Regular maintenance is done throughout the year. Bee inspection in the spring are more frequent before the artificial swarms are made. After splitting the hives, and young queens are born. the intervals change to once every couple of weeks.
It just seemed like yesterday, when we checked our beehives in early spring. But before you know you’re checking the hive for the last time before winter.
Winter preparations are already on its way and the first winter bees are already being born.
During the last inspection the primary goal is to check for sufficient food available within the hive. If necessary you can take extra measurements to ensure a good winter preparations. And before you know you close the hive for the winter and you wish the girls good luck.
Everytime you open a bee hive there will be a suprise waiting for you. Bees do not work according a beekeepers plan and you should keep it short and simple for yourself. if you are a beginning beekeeper, make some kind of ritual before you start. I do not mean you have to pray to some kind of demi god.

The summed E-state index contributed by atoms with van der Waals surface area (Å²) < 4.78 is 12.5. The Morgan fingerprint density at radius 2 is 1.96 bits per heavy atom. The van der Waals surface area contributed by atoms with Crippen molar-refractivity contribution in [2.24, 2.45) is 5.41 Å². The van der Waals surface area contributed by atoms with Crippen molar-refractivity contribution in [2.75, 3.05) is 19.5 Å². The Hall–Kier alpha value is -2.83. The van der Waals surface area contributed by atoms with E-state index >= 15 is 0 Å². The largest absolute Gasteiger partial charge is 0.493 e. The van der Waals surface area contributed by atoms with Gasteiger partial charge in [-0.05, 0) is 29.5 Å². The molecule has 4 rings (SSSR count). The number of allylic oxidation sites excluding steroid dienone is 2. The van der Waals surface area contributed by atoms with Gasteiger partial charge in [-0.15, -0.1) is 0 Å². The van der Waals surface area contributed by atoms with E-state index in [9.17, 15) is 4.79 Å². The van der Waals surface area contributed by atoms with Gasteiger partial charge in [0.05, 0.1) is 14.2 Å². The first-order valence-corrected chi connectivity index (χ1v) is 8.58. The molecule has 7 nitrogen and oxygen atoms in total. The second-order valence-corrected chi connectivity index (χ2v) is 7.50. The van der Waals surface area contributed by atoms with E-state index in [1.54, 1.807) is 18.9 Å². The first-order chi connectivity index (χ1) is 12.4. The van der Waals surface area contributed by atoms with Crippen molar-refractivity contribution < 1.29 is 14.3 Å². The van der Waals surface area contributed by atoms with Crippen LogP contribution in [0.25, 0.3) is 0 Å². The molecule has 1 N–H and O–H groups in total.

But make it a habit to burn your smoker, suit yourself up and organize your tools before you start. If you open the hive work slowly and with patience, bees will react to your energy and always bee calm.
Think what you want to do and execute your plan, if it goes not as planned steer where necessary. Beekeeping is not hard, but there are just a lot of variables to play with.
Most of all enjoy the moment!
* DIY Bee fondant; is easy to make and can be quite cheap, but be aware the honey must be pure honey, preferably from your own hives. For making your own bee fondant your need 1 part honey and 4 or 5 part powdered sugar. Mix the sugar with the honey till a paste like structure forms, how more sugar you add how harder the fondant will get.
Note: Honey bought in the store almost always contain american foulbrood. American foulbrood can endanger your whole apiary and in case your bees are infected the local state must be informed.
Photo credits: T. Oosterveer